The end is nigh.Â With so many new streaming services entering into the fray in the next year or so, Netflixâ€™s market dominance in the world of movie streaming may finally be at an end.Â Sure, they were able to hold off well enough against the likes of Amazon Prime, Hulu, Shudder, Crunchy Roll and FilmStruck (and later The Criterion Channel), but even those battles (skirmishes, really, in the larger context of the current shifts within the entertainment industry) came at a hefty cost.
Soon, they will be sharing down the likes of Disney+ (whose parent company Disney also owns ESPN and a controlling share of Hulu thanks to its buyout of Fox).Â Apple TV just announced their pricing and launch date (those two being â€œcheapâ€ and â€œsoonâ€).Â Even Warner Bros is trying to cobble together a competitor of their own, which will combine the libraries of the Warner Archive and Turner Classic Movies.Â And, in the meantime, thereâ€™s still Netflix, trying to eek out that last, niggling little advantage in a market that it effectively dominates.Â So while youâ€™re waiting to stream the latest MCU series from Disney, the upcoming awards frontrunners from Amazon or even Netflixâ€™s own powerhouse offerings like The Irishman (2019), here are five movies and TV series new to the streaming service that will tide you over for the time being.
American Psycho (2000) â€“ If the inevitable discourse surrounding Joker (2019) is a reminder of anything, itâ€™s that people are historically terrible at analyzing the content that they consume on a daily basis.Â Satires which skewer the rich, powerful and toxic simply go over the heads of many of their most ardent fans: people who simply take such movies (and books and TV shows) at face value.Â All you have to do is strike up a conversation with any random person about Rick and Morty, Fight Club (1999) or Starship Troopers (1997).Â Add, then, to this list American Psycho, a vicious send-up of Wall Street businessmen and corporate CEOs that seems more prescient of today than the bygone age in which it was written.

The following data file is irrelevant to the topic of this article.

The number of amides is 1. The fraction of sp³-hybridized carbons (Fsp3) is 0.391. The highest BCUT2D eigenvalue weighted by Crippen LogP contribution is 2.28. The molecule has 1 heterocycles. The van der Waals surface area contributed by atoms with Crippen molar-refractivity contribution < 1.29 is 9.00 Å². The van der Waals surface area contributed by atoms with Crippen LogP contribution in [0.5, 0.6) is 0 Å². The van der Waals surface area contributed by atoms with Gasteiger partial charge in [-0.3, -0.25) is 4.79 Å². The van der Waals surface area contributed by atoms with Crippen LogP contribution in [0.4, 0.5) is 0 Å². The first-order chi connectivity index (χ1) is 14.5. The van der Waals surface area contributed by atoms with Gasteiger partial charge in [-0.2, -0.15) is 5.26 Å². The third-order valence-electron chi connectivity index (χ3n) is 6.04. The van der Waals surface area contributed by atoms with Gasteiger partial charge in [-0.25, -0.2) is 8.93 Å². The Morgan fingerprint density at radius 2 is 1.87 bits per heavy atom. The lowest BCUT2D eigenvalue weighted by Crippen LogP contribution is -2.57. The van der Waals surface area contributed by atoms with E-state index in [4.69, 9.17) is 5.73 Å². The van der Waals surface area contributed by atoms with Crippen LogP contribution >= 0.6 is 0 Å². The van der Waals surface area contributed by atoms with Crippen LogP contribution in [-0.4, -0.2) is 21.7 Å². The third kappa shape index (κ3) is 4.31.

The Lord of the Rings: The Return of the King (2003) â€“ I have never made any secret of my love of Peter Jacksonâ€™s Lord of the Rings movies.Â They are the singular spectacle that got me into movies â€“ I mean really got me into movies â€“ and were as formative to my understanding of film and the fantasy genre as Tolkienâ€™s bedtime stories were to preceding generations.Â And trust me when I say that I will never let a choice opportunity to plug these modern classics to anybody whoâ€™ll listen to me.Â Especially in the wake of Game of Thronesâ€™ finale, itâ€™s good to remind ourselves of just how high the bar was set back at the turn of the century.
Superbad (2007) â€“ One of the supreme disappointments of 2019 has been how resoundly the public at large ignored Olivia Wildeâ€™s brilliant, insightful, quasi-experimental send-up of coming of age adulthood, Booksmart (2019).Â The movie was fun, funny, insightful and arresting, and in many ways was this decadeâ€™s answer to the decidedly male-centered Superbad.Â And though we may have to wait more than our fair share for everybody who passed on the movie in theaters to eventually come around to it on home media, at least you can sate yourself by revisiting this gut-bustingly funny forebear to Wildeâ€™s modern take on the genre.
American Horror Story: Apocalypse (2018) â€“ Thereâ€™s no denying that we live in downright terrifying times.Â Every day seems to be a new invitation to the horrors of the world (and in particular those of the present administratin).Â And especially as we once again look back on the fatalistic events of September 11, it may give us some catharsis (if not generic perspective) to invest ourselves into the long-running American Horror Storyâ€™s take on the terrifyingly real horrors of the 21st century.
Disenchantment Season 2 (2019) â€“ As much as I am a fan of Matt Groening (Futurama may just be my favorite TV show of all time and I am gleefully marathoning the entire 30 seasons of The Simpsons at the moment), I was surprisingly cool toward the first season of Disenchantment, Groeningâ€™s takedown of the fantasy genre in the wake of The Lord of the Rings and Game of Thrones.Â Itâ€™s not that the showâ€™s bones were solidly there, nor that it didnâ€™t end on a rather impressive cliffhanger, itâ€™s just that every last thing about the show existed as a worse version of the manâ€™s much better shows.Â The parodies were too disparate and unfocused, the jokes were too broad, the character dynamics ripped straight from Futurama.Â But I still have hope for the show.Â For all of its rocky start, the season did end in an interesting place, and everything from the humor to the character dynamics might yet be smoothed over.Â At any rate, this is certainly a series to keep an eye on, even if itâ€™s clearly the worst of Groeningâ€™s now-â€œBig Three.â€